But even the fans fixated on forward’s mistakes can’t ignore the flash we’re starting to see more and more. Ayres had four dunks last night against Utah, with three coming in the first quarter alone. When was the last time a Spur dunked that many times in a game, let alone a single quarter? If anything, Ayres is showing the fans in San Antonio that dunking is fun, is not illegal and does not constitute a fine.
Oh, I’m sorry, Spurs fans. How inconsiderate of me. I should’ve gotten to this first. A dunk shot, as defined by Merriam-Webster Dictionary: a shot in basketball made by jumping high into the air and throwing the ball down through the basket.
What I’m trying to say is, they don’t happen often around here when the Clippers aren’t in town, so when Ayres is dunking on people all night I don’t know what to do with my hands. Do I cheer from press row? I shouldn’t, but a Spur dunked. Do I alert the authorities? That seems a little much. Look, we’re just used to celebrating sweet wraparound passes in San Antonio, not these … flying devil shots!
“Yeah I’ve noticed. I even told Tony during a timeout, ‘You don’t always have to bounce-pass. You can throw it to the rim and I’ll go get it,'” Ayres he said with a big grin. “After I’m done practicing catching tennis balls, he and I can work on our lobs. You know you can’t conquer Rome in a day.”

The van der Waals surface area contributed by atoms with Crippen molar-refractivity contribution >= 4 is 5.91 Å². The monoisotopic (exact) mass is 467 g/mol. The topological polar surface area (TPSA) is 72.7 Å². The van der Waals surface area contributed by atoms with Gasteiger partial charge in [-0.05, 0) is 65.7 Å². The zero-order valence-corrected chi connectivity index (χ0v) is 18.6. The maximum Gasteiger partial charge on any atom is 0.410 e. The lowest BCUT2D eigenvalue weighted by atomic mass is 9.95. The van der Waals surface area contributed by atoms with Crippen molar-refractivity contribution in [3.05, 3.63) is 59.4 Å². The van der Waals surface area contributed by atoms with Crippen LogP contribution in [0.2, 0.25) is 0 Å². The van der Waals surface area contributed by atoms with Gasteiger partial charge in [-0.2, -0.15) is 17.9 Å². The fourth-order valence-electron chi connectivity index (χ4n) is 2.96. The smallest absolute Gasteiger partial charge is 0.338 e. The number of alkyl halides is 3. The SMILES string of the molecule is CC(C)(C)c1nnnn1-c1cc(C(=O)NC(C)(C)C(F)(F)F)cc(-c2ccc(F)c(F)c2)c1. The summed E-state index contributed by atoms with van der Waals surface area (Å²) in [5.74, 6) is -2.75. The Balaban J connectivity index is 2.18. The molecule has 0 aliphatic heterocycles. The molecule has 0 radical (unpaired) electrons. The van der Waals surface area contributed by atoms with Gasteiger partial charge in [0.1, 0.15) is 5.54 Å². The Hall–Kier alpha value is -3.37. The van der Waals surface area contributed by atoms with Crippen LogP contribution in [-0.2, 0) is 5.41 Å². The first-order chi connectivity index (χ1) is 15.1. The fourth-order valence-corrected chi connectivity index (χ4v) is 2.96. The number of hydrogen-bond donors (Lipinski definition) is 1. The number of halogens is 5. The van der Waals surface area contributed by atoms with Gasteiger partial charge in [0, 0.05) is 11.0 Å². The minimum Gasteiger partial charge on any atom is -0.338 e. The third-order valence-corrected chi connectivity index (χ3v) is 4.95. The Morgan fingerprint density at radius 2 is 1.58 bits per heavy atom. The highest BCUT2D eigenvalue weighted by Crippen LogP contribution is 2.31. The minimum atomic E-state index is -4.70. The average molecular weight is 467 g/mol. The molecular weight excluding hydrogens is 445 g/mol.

Eh, we’ve seen Parker throw lobs before. The practice certainly wouldn’t hurt.
“It’s been a while, that’s for sure. He’s definitely up there. We don’t have a lot of dunkers on the team,” Tony said. “He told in the fourth quarter to throw (a lob), I was like, ‘Are you sure? Last time I threw a lob was like 15 years ago.'”
For the fans, then, Tony?
“There you go, for the fans,” he laughed.
Despite still being a raw offensive player in his mid-20s, Ayres is being given his chance to refine his skills with a trio of Hall-of-Fame players and one of the best coaches to ever roam the sideline. And each one of them speaks to how valuable they believe Ayres will be come playoff time.
Not only has it been a while since the Spurs featured an above-the-rim athlete of any kind, but they’ve long lacked a frontcourt player who can defend the pick-and-roll and range out to the stretch ‘fours’ that litter the NBA landscape. Ayres allows just .81 points per possession on 38.5 percent shooting to roll men that finish the play, which is 25th best in the NBA in that category, according to mySynergySports.
All of this and he has yet to truly find his footing. Ayres may never be a player who can create his own shot on a regular basis, but he’s athletic and intelligent enough to be a major asset in the flow of a pick-and-roll offense, especially when the players surrounding him facilitate so well.
But for now, the Spurs’ new toy is catching tennis balls at practice, making sure he snags those passes when they knuckleball his way.